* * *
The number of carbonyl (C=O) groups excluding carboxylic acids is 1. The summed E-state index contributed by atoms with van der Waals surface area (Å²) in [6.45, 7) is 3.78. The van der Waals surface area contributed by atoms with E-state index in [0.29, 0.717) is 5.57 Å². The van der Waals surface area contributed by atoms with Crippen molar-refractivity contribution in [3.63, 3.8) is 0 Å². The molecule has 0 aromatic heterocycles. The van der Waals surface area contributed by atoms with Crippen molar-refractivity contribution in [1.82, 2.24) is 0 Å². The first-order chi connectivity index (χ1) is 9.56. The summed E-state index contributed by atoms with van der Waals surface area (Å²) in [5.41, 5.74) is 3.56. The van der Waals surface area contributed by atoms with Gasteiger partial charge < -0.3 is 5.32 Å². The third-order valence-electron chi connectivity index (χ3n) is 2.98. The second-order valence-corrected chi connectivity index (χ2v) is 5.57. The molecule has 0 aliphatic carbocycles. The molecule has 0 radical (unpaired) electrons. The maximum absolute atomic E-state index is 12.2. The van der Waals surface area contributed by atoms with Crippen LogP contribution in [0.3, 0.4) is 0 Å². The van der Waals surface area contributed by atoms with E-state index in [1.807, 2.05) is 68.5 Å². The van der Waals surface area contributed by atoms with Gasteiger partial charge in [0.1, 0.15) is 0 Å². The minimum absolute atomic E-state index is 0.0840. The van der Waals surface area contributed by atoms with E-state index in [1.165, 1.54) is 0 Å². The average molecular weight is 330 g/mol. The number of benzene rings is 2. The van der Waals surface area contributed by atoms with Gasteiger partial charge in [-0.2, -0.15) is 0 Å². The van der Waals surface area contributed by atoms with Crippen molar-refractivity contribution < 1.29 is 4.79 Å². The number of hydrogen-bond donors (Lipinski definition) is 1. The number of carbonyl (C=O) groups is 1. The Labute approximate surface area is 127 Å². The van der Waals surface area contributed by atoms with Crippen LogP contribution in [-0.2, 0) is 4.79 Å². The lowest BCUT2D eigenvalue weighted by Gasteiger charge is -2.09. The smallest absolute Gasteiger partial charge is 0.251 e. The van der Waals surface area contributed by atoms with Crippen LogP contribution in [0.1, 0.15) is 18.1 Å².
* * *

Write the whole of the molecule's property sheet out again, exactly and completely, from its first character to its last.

The number of carbonyl (C=O) groups excluding carboxylic acids is 1. The summed E-state index contributed by atoms with van der Waals surface area (Å²) in [6.45, 7) is 3.78. The van der Waals surface area contributed by atoms with E-state index in [0.29, 0.717) is 5.57 Å². The van der Waals surface area contributed by atoms with Crippen molar-refractivity contribution in [3.63, 3.8) is 0 Å². The molecule has 0 aromatic heterocycles. The van der Waals surface area contributed by atoms with Crippen molar-refractivity contribution in [1.82, 2.24) is 0 Å². The first-order chi connectivity index (χ1) is 9.56. The summed E-state index contributed by atoms with van der Waals surface area (Å²) in [5.41, 5.74) is 3.56. The van der Waals surface area contributed by atoms with Gasteiger partial charge < -0.3 is 5.32 Å². The third-order valence-electron chi connectivity index (χ3n) is 2.98. The second-order valence-corrected chi connectivity index (χ2v) is 5.57. The molecule has 0 aliphatic carbocycles. The molecule has 0 radical (unpaired) electrons. The maximum absolute atomic E-state index is 12.2. The van der Waals surface area contributed by atoms with Crippen LogP contribution in [0.3, 0.4) is 0 Å². The van der Waals surface area contributed by atoms with E-state index in [1.807, 2.05) is 68.5 Å². The van der Waals surface area contributed by atoms with Gasteiger partial charge in [0.1, 0.15) is 0 Å². The minimum absolute atomic E-state index is 0.0840. The van der Waals surface area contributed by atoms with E-state index in [1.165, 1.54) is 0 Å². The average molecular weight is 330 g/mol. The number of benzene rings is 2. The van der Waals surface area contributed by atoms with Gasteiger partial charge in [-0.2, -0.15) is 0 Å². The van der Waals surface area contributed by atoms with Crippen molar-refractivity contribution < 1.29 is 4.79 Å². The number of hydrogen-bond donors (Lipinski definition) is 1. The number of carbonyl (C=O) groups is 1. The Labute approximate surface area is 127 Å². The van der Waals surface area contributed by atoms with Crippen LogP contribution in [-0.2, 0) is 4.79 Å². The lowest BCUT2D eigenvalue weighted by Gasteiger charge is -2.09. The smallest absolute Gasteiger partial charge is 0.251 e. The van der Waals surface area contributed by atoms with Crippen LogP contribution in [0.1, 0.15) is 18.1 Å².